No matter how many splinters his game has in it, though, he has undeniable potential. He stands 6'10 with a 7'0 wingspan and possesses a 38.5-inch vertical as measured at the Draft Combine. He had also bulked up to 233lbs by then, helping to eliminate some of the questions surrounding his frame as a big man. Chriss finishes strong above the rim, moves around the court well, uses his leaping ability to block shots, and has range from the perimeter, making 35 percent of his 3-point attempts last season. That makes him dangerous as both a pick-and-roll and pick-and-pop power forward.
"Marquese is really unique. He's a guy that can play above the square (on the backboard) literally...and the way he has a finesse shot at the elbows is unique," Watson said. "He reminds me a lot of LaMarcus (Aldridge) just speaking to him, his personality, the way he carries himself."
In choosing both Bender and Chriss, McDonough finally picked a strategy and placed the Suns squarely on the rebuilding path. Those two players will need a few years before they can realistically help the team win — and that's if they don't wash out of the league before then.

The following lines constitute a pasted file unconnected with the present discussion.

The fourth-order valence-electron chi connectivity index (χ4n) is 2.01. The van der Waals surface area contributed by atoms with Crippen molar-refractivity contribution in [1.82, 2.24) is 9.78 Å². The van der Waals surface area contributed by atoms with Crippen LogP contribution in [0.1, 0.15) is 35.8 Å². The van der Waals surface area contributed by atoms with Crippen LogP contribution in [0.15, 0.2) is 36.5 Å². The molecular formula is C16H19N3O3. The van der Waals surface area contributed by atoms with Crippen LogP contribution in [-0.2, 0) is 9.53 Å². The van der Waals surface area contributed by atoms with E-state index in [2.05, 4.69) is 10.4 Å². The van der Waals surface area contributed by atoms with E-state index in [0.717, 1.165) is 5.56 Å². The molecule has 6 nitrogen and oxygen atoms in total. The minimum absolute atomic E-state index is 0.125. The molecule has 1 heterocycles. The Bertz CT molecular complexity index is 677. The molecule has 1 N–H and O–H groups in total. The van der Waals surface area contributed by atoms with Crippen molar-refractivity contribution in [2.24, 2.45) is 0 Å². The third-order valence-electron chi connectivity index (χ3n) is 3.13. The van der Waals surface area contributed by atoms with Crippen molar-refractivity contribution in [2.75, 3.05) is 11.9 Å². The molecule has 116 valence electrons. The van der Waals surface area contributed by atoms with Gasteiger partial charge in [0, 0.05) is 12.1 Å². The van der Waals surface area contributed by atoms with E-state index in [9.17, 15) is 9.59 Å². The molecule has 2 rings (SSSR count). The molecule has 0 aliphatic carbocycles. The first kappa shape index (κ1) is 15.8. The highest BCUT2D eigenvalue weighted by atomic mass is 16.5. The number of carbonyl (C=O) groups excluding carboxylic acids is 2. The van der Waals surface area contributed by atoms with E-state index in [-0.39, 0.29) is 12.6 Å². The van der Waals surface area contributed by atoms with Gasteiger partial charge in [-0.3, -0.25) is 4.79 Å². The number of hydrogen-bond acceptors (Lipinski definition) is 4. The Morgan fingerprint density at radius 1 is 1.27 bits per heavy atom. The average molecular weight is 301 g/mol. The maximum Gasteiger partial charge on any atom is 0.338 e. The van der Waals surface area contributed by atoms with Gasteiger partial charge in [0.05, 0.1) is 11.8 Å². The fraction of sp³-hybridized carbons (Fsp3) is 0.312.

It's a gamble many general managers wouldn't take, especially when running a team that hasn't made the playoffs in six seasons and just finished a dreadful 23-59 campaign that was second-worst in team history. Most would instead hedge their bets by taking a better-established player with the second pick to soften the blowback if a player busts. But McDonough threw caution to the wind, and he should be given credit for having the nerve to do so. And considering this was a draft with very few sure bets, banking on a couple high-risk, high-reward players isn't a bad move.
McDonough even gambled in the second round, choosing undersized point guard Tyler Ulis from Kentucky (where else?) with the No. 34 pick. The 5'10 Ulis, who was the SEC Player of the Year and Defensive Player of the Year, will now join Kay Felder as the NBA's latest batch of diminutive guards who must prove their size is not a hindrance to being effective at the highest level.
But while Ulis could become a solid backup to point guard Eric Bledsoe, no one is losing a job if he fails to pan out. Come up empty on not one but two top 10 picks, though? That's a pink slip waiting to happen. Conversely, a lineup of Bledsoe, Devin Booker, Bender, Chriss, and Alex Len could be frightening in a few years if all parties live up to their potential.
"[Bender's] a unique player, and a unique talent, just with the size and length and skill. Again, Marquese Chriss is also unique. I really haven't seen too many guys who can do some of the things those two guys can do in my 13 or 14 drafts," McDonough said. If his faith in their games is rewarded, it will not only cool his seat but whitewash the past missteps of his tenure.
McDonough unearths more gems on Draft Night than a diamond miner in Botswana, and after a 2015 haul that landed the Suns Booker, it will be exciting to see if the combo of Bender and Chriss becomes McDonough's personal Star of Africa.